Think hearthy, rich and fatty dishes, but with not too much spices in them,
and you'll find Grasparossa a very good pairing. The local kitchen here in
Emilia ROmagna tends to use few spices, in particular white and black ground
pepper, or bland/sweet spices such as the nutmeg, always present in lasagne
and many baked pasta first courses.
--
´┐Ż Vilco
Think pink, drink ros´┐Ż


OK, that did it. I'm booking a flight to Italy asap! Great response
and one of the reasons that I keep reading this NG. Thanks Vilco!
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Old 20-11-2009, 07:26 PM posted to alt.food.wine
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Default WTN: ham &Silvaner, pasta w/Lambrusco, clam pie & orange wine

On Fri, 20 Nov 2009 16:10:32 +0100, Mike Tommasi
wrote:


Since the summer work brings me to this area twice a month, and I can
testify that this is definitely the center of food-gravity of Italy.
Nothing is "diet" around here, just as alcohol transports aroma in wine,
fat does the same job for food, and therefore acidity is key (in the
wine, in the balamics...). The rag¨ alone is worth a trip here. Gnocco
fritto is definitely addictive. Culatello when properly aged and cut is
the most delicate charcuterie in the world. The local wines have gone
through dramatic improvements over the last 10 years, some are very
interesting. On vilco's recommendation I have tried Medici's high end
but extremely affordable wine. Even the simple trattorie are good here.



May I ask where "here" is?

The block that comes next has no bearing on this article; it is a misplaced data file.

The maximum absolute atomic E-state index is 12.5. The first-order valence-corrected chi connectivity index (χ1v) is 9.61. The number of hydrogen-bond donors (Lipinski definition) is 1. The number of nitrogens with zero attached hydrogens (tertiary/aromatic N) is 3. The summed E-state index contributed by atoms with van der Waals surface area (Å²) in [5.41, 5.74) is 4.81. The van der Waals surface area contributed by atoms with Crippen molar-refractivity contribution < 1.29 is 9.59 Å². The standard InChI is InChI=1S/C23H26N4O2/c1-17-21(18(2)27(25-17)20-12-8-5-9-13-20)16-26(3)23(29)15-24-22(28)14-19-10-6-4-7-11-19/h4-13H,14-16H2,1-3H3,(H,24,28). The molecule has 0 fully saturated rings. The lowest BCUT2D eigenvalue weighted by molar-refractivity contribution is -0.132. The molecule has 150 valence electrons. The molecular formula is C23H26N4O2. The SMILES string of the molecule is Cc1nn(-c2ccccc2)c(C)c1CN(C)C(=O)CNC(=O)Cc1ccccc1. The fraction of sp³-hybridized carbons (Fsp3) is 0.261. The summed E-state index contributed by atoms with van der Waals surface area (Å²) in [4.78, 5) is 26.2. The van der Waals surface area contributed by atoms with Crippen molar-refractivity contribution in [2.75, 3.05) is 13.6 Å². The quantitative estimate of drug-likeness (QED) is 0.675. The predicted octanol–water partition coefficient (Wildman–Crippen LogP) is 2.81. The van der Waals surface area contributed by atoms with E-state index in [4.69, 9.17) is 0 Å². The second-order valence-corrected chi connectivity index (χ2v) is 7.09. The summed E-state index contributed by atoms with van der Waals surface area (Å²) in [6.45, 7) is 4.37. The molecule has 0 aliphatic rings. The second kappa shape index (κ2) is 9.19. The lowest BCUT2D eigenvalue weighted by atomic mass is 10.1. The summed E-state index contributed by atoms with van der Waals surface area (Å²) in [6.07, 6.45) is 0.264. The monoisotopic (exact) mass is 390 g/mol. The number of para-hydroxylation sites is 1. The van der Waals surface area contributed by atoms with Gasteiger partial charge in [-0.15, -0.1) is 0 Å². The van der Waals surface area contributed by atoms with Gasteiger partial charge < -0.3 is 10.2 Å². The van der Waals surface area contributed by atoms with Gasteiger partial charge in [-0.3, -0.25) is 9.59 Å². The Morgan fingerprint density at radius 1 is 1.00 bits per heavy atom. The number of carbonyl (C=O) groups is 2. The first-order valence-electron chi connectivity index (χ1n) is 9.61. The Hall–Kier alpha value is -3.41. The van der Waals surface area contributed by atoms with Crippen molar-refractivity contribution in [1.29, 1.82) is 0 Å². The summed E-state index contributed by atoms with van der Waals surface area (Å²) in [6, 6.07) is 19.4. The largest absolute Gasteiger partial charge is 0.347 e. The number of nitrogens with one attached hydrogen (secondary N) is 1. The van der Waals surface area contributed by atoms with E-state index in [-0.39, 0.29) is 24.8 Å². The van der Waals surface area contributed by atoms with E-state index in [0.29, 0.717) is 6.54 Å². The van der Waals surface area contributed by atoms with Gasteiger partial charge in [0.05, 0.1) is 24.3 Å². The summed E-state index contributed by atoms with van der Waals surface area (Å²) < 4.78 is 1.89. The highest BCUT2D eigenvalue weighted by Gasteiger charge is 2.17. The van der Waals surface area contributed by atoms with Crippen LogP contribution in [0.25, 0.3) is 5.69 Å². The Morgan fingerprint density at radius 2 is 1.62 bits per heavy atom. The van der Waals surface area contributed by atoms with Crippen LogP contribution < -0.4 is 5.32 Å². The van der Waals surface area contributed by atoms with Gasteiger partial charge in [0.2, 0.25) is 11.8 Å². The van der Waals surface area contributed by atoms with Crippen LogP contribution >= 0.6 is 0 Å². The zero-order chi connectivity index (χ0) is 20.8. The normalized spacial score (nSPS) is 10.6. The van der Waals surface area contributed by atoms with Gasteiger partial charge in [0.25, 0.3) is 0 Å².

--
Ken Blake
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Old 21-11-2009, 03:49 PM posted to alt.food.wine
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Default WTN: ham &Silvaner, pasta w/Lambrusco, clam pie & orange wine

On Sat, 21 Nov 2009 12:58:58 +0100, Mike Tommasi
wrote:

Ken Blake wrote:
On Fri, 20 Nov 2009 16:10:32 +0100, Mike Tommasi
wrote:


Since the summer work brings me to this area twice a month, and I can
testify that this is definitely the center of food-gravity of Italy.
Nothing is "diet" around here, just as alcohol transports aroma in wine,
fat does the same job for food, and therefore acidity is key (in the
wine, in the balamics...). The rag¨ alone is worth a trip here. Gnocco
fritto is definitely addictive. Culatello when properly aged and cut is
the most delicate charcuterie in the world. The local wines have gone
through dramatic improvements over the last 10 years, some are very
interesting. On vilco's recommendation I have tried Medici's high end
but extremely affordable wine. Even the simple trattorie are good here.



May I ask where "here" is?


We are talking about the general area of Lambrusco, basically Modena and
Reggio Emilia.



OK, thanks. I guess I had missed that.

--
Ken Blake